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Linguistics for Teachers and Writers

TESC E&W Studies Study guide for week 4:
The goals for this week are to: 1) become familiar with the building blocks of words (i.e., morphemes) and their different types; 2) study the different ways in which words can be constructed (e.g., processes of affixation, blends, acronyms, back formation, etc.); and 3) practice analyzing words and breaking them down into their constituent morphemes. Readings: Language Files: chapter 4. Pinker: chapter 5. Exercises from the text: Language Files: File 4.6 (exercises only not activities or discussion points). **WARNING** If you feel like you understand the concept associated with a particular exercise from the text, please stop. Write got it and move on to the next exercise. **WARNING** Additional exercises: 1. That speakers of a language know the morphemes of that language and the rules for word formation is shown by the errors made by some speakers. Amsel Greene collected errors made by her students in vocabulary-building classes and published these in a book called Pullet Surprises (Scott, Foresman & Co., Glenview, Ill., 1969). The title is taken from a sentence written by one of her high-school students: In 1957 Eugene ONeill won a Pullet Surprise. Another student once wrote: She tried many reducing diets, but remained indefatigable. The interesting thing about these errors is that they reveal something about the students knowledge of English morphology. Consider the creativity of these students demonstrated in the following examples: deciduous able to make up ones mind longevity being very tall fortuitous well protected gubernatorial to do with peanuts bibliography holy geography adamant pertaining to original sin diatribe food for the whole clan gullible to do with sea birds homogeneous devoted to home life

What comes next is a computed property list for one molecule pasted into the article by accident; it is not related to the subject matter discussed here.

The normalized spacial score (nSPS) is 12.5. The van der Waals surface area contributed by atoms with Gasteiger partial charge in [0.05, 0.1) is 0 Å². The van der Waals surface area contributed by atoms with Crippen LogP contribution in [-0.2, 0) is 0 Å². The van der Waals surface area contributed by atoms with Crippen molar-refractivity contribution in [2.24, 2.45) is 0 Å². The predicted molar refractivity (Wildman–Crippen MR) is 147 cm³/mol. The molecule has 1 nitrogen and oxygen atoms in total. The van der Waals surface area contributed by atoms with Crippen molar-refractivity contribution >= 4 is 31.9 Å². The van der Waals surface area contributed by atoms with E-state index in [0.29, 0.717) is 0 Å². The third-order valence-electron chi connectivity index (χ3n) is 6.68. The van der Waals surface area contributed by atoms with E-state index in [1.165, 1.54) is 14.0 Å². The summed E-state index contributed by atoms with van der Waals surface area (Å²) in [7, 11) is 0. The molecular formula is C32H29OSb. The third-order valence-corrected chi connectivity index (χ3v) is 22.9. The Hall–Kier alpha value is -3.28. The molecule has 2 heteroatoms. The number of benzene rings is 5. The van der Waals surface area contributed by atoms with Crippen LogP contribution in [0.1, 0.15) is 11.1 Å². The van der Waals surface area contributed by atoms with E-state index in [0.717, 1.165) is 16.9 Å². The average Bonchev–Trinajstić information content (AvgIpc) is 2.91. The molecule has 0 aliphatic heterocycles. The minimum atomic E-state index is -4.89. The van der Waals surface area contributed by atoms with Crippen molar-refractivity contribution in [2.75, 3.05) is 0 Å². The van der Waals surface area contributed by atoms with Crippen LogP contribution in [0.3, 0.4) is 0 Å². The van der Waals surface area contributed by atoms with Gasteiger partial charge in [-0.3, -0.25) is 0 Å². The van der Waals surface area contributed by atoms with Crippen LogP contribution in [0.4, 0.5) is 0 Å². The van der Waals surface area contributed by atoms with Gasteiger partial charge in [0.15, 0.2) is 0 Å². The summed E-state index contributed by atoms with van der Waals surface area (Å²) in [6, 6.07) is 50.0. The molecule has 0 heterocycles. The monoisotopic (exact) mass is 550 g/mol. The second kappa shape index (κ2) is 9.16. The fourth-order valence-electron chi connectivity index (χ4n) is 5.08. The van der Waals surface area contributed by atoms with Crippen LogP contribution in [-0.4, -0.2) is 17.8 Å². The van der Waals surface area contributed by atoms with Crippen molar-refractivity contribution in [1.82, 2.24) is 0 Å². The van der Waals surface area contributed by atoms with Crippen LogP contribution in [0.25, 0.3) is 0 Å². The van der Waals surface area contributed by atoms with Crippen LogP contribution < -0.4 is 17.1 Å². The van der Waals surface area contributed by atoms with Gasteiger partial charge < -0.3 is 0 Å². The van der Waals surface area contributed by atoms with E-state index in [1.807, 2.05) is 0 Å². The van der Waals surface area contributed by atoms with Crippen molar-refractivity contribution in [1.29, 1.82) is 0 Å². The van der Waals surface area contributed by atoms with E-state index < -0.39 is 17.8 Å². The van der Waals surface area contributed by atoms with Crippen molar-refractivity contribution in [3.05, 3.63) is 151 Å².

*This study guide is due on 7/16* stalemate tenet dermatology ingenious finesse husband or wife no longer interesting a group of ten singers study of derms not very smart a female fish

2. Consider the following lines from the beginning of Lewis Carrolls poem Jabberwocky: Twas brillig, and the slithy toves Did gyre and gimble in the wabe; All mimsy were the borogoves, And the mome rathes outgrabe. (a) What distinguishes the morphemes which Carroll invented for this poem from the words which are familiar? (Hint: look back at file 5.3.) (b) Show the inflectional morphemes that Carroll used on the morphemes he created. 3. In a movie called Funny Farm, a couple moves from the city to a farm and ends up spending the first night on the floor. The next morning the wife says to the husband, What they really mean when then say hardwood floors is hard, wood floors. What concept from syntax accounts for the humor in this line? Explain, using tree diagrams and paraphrases.

For each of these incorrect definitions, provide the possible reasons why the students made the guesses they did. Exemplify by reference to other words or morphemes, giving their meanings as well.

*This study guide is due on 7/16*

*This study guide is due on 7/16* 4. In many languages of the world, whole sentences can be expressed with a single word. This is true in Classical Nahuatl, the language of the Aztec Empire that flourished in what is now Mexico between 1325 and 1522 CE. In the following problem, try to divide each Nahuatl word into its various parts, and then fill in the translations at the end. Nahuatl word English Translation a. nicho:ka "I cry." b. nicho:kani c. ankochinih d. tikochih e. kochiya f. kwi:kas g. ankochiyah h. nicho:kas i. cho:kayah j. tikochi k. ancho:kah l. tikochis m. ticho:kayah n. cho:ka o. kochini p. ancho:kayah q. ticho:kanih r. kwi:kah "I am crying." "Y'all are sleeping." "We sleep." "He was sleeping." "He will sing." "Y'all were sleeping." "I will cry." "They were crying." "You sleep." "Y'all cry." "We will sleep." "We were crying." "He cries." "He is sleeping." "Y'all were crying." "We are crying." "They sing."

Translate the following into English: s. tikwi:kani t. nikwi:kaya u. cho:kanih *This study guide is due on 7/16*

*This study guide is due on 7/16* Now translate the following English sentences into Classical Nahuatl: v. They sleep. w. I will sleep. x. You will cry.

Essential concepts: a) morphology b) bound vs. free morpheme c) stem d) prefix, suffix, infix e) inflectional morpheme f) derivational morpheme

g) h) i) j) k) l)

allomorph lexicon compound reduplication suppletion open vs. closed class

*This study guide is due on 7/16*